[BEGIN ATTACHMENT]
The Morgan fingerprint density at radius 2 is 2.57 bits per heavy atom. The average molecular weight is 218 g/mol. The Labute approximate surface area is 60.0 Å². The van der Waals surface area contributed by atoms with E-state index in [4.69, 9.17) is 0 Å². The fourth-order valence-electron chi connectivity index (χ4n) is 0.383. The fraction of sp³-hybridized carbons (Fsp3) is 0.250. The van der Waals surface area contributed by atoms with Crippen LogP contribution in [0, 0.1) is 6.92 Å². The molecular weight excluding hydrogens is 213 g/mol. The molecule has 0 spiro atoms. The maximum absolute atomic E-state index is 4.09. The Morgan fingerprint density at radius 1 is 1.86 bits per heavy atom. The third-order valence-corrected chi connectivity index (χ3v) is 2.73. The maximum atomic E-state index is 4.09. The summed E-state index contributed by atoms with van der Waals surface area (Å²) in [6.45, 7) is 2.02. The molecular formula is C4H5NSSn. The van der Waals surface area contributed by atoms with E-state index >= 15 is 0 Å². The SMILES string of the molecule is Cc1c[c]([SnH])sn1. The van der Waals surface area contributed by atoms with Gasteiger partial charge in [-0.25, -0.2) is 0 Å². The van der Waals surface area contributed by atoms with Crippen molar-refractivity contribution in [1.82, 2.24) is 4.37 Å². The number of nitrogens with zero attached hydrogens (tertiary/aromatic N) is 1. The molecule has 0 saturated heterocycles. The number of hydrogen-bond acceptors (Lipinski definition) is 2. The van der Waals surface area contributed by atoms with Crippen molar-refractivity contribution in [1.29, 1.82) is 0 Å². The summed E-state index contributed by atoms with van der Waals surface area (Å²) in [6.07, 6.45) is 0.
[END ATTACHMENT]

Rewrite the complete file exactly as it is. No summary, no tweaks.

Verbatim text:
The Morgan fingerprint density at radius 2 is 2.57 bits per heavy atom. The average molecular weight is 218 g/mol. The Labute approximate surface area is 60.0 Å². The van der Waals surface area contributed by atoms with E-state index in [4.69, 9.17) is 0 Å². The fourth-order valence-electron chi connectivity index (χ4n) is 0.383. The fraction of sp³-hybridized carbons (Fsp3) is 0.250. The van der Waals surface area contributed by atoms with Crippen LogP contribution in [0, 0.1) is 6.92 Å². The molecular weight excluding hydrogens is 213 g/mol. The molecule has 0 spiro atoms. The maximum absolute atomic E-state index is 4.09. The Morgan fingerprint density at radius 1 is 1.86 bits per heavy atom. The third-order valence-corrected chi connectivity index (χ3v) is 2.73. The maximum atomic E-state index is 4.09. The summed E-state index contributed by atoms with van der Waals surface area (Å²) in [6.45, 7) is 2.02. The molecular formula is C4H5NSSn. The van der Waals surface area contributed by atoms with E-state index >= 15 is 0 Å². The SMILES string of the molecule is Cc1c[c]([SnH])sn1. The van der Waals surface area contributed by atoms with Gasteiger partial charge in [-0.25, -0.2) is 0 Å². The van der Waals surface area contributed by atoms with Crippen molar-refractivity contribution in [1.82, 2.24) is 4.37 Å². The number of nitrogens with zero attached hydrogens (tertiary/aromatic N) is 1. The molecule has 0 saturated heterocycles. The number of hydrogen-bond acceptors (Lipinski definition) is 2. The van der Waals surface area contributed by atoms with Crippen molar-refractivity contribution in [1.29, 1.82) is 0 Å². The summed E-state index contributed by atoms with van der Waals surface area (Å²) in [6.07, 6.45) is 0.